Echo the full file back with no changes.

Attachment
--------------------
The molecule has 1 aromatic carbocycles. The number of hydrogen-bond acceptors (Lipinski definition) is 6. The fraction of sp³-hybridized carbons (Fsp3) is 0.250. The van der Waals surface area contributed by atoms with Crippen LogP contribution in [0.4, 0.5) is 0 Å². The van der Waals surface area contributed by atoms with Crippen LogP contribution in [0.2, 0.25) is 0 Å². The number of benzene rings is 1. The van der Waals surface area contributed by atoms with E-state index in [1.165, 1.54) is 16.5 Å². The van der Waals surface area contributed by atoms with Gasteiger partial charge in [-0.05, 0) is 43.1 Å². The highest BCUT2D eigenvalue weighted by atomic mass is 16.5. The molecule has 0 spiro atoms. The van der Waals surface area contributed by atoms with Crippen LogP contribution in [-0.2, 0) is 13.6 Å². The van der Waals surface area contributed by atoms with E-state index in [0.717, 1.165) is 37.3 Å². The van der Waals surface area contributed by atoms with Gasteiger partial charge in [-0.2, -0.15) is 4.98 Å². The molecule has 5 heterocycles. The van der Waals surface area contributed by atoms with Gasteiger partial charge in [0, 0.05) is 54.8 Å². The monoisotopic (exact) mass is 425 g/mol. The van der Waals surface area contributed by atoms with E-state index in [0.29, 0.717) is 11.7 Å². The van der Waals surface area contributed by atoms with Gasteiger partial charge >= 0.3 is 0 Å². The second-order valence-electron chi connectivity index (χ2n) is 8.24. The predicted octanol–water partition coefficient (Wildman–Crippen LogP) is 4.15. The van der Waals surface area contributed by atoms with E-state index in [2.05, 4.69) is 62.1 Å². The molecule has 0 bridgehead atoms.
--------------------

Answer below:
The molecule has 1 aromatic carbocycles. The number of hydrogen-bond acceptors (Lipinski definition) is 6. The fraction of sp³-hybridized carbons (Fsp3) is 0.250. The van der Waals surface area contributed by atoms with Crippen LogP contribution in [0.4, 0.5) is 0 Å². The van der Waals surface area contributed by atoms with Crippen LogP contribution in [0.2, 0.25) is 0 Å². The number of benzene rings is 1. The van der Waals surface area contributed by atoms with E-state index in [1.165, 1.54) is 16.5 Å². The van der Waals surface area contributed by atoms with Gasteiger partial charge in [-0.05, 0) is 43.1 Å². The highest BCUT2D eigenvalue weighted by atomic mass is 16.5. The molecule has 0 spiro atoms. The van der Waals surface area contributed by atoms with Crippen LogP contribution in [-0.2, 0) is 13.6 Å². The van der Waals surface area contributed by atoms with E-state index in [0.717, 1.165) is 37.3 Å². The van der Waals surface area contributed by atoms with Gasteiger partial charge in [-0.2, -0.15) is 4.98 Å². The molecule has 5 heterocycles. The van der Waals surface area contributed by atoms with Gasteiger partial charge in [0, 0.05) is 54.8 Å². The monoisotopic (exact) mass is 425 g/mol. The van der Waals surface area contributed by atoms with E-state index in [0.29, 0.717) is 11.7 Å². The van der Waals surface area contributed by atoms with Gasteiger partial charge >= 0.3 is 0 Å². The second-order valence-electron chi connectivity index (χ2n) is 8.24. The predicted octanol–water partition coefficient (Wildman–Crippen LogP) is 4.15. The van der Waals surface area contributed by atoms with E-state index in [2.05, 4.69) is 62.1 Å². The molecule has 0 bridgehead atoms.